The Casual Gardener: Thistles with global appeal

If you're a looking for an easy-tended perennial that peaks in late summer, John Manley says look no further than the ever-dependable globe thistle

Echinops ritro is reliable and unfussy

IT'S odd how certain phrases excite middle-aged men – 'Six Nations rugby' ‘leisurely round of golf', ‘150 break horsepower', ‘buxom blonde'. I'll leave you to guess which from that list leaves me cold and which merit further attention but suggest that if you really want to get my pulse racing, simply whisper the words “robust, late-summer flowering herbaceous perennial” in my ear.

Late summer is the time I anticipate most in the garden. If like me you're a fan of prairie and naturalised planting schemes you'll no doubt agree that late August and early September are when the plants that fit into these broad categories are at their peak.

Alongside other late-flowering favourites such as echinacea, rudbeckia and mature ornamental grasses like Calamagrostis × acutiflora 'Karl Foerster', stands a majestic perennial whose blue golf-ball-size flowers are almost incandescent in the soft evening light and always humming with bees and butterflies.

Echinops – or globe thistles – are perhaps an acquired taste. They are not conventionally beautiful flowers with a pistil and surrounding petals yet they are certainly arresting, providing architectural value as well as eye-catching colour.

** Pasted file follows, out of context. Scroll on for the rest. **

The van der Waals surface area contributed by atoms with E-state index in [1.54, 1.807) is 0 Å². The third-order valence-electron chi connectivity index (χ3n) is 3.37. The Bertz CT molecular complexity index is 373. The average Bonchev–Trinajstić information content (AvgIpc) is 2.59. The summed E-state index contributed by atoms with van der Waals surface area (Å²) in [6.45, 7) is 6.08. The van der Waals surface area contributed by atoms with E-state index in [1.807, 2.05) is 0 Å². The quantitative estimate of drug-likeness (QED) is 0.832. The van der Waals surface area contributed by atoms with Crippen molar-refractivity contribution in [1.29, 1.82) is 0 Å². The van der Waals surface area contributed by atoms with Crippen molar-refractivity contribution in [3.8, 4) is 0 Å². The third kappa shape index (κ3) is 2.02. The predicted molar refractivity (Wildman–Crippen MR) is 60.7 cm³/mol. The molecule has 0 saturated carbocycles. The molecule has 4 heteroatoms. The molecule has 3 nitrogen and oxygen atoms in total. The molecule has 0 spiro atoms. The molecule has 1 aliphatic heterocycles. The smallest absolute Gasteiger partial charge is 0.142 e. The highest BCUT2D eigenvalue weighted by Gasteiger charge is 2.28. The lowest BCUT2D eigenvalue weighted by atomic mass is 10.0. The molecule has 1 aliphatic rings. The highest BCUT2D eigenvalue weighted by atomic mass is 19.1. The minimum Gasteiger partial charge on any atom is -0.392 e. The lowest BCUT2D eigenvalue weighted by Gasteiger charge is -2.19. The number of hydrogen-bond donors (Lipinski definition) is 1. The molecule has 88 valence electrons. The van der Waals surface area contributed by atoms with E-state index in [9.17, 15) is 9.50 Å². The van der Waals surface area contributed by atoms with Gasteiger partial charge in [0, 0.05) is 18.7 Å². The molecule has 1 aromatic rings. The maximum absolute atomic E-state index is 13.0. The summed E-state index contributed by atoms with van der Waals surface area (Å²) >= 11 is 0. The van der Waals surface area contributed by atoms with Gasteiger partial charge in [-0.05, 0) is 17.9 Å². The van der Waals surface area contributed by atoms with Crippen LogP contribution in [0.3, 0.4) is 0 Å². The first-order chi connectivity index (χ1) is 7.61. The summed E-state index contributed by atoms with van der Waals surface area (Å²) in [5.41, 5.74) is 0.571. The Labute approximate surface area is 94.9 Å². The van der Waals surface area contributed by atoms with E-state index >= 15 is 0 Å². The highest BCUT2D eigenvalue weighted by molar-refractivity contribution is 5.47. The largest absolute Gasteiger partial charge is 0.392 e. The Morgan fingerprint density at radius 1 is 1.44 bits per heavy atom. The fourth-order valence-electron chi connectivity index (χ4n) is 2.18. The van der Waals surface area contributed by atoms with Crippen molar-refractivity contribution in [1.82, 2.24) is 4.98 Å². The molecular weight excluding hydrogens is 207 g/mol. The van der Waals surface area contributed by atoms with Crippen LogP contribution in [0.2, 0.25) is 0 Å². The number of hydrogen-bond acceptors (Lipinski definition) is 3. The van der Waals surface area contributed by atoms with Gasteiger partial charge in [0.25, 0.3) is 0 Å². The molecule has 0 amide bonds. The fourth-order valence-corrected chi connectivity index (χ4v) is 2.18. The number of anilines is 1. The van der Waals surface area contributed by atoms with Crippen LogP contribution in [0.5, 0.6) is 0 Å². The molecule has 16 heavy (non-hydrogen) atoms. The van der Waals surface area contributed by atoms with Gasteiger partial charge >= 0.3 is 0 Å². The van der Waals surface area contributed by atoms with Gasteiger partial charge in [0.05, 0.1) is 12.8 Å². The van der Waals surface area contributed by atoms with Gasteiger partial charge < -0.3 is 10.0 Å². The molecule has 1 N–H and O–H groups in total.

Not a plant that'll look good in isolation or if planted in limited numbers, globe thistles work best where they can naturalise and grow en masse, such as in a deep mixed border.

Bred from species that originally hail from around the Mediterranean, this member of the Aster family is drought tolerant and not particularly fussy about soil quality, pH, or consistency as long as it's not too damp. They'll tolerate some shade but full sun is best to ensure upright growth and therefore less likelihood of flopping. If your site is exposed, however, they may need staking, or protected with a barrier of ornamental grass to filter the wind.

I could be wrong but generally speaking they're not a plant you often see for sale in mainstream garden centres where the emphasis is often on immediate appearance – decaying foliage on an elongated stalk would seduce few people.

But plant a dozen or more bulbs together, and though they may not necessarily impress in their first year, in subsequent summers there'll be a close-knit constellation of spiky silvery-blue balls bouncing on the breeze up to a metre above ground.

The flowers are distinctive globes in differing shades of blue and the ‘prickles' are harmless, though they do give Echinops its name, which is apparently derived from the Greek for hedgehog.

The best time to buy globe thistles is in late winter or early spring when the bulbs are sold in dormancy. You'll find a limited selection in the shops, so if you want a more obscure variety, go online.

Plant in a well-drained site in full sun and keep the area weed free. Another plus with globe thistles is that they are very low maintenance, requiring nothing more than cutting back in spring after their decaying foliage has provided winter interest and shelter for insects.

They're also rarely troubled by pests and diseases, and make excellent dried flower displays.

The variety in my garden, Echinops ritro, is a arguably the most common variety and is easily grown, warranting the RHS's Award of Garden Merit. It boasts spiky leaves and metallic blue flowers. It looks great alongside other late-flowering perennials and tall grasses.

Echinops bannaticus 'Taplow Blue' is another good beginner's plant, while the recommended variety if you don't have too much space is Echinops ritro ‘Veitch's Blue'.

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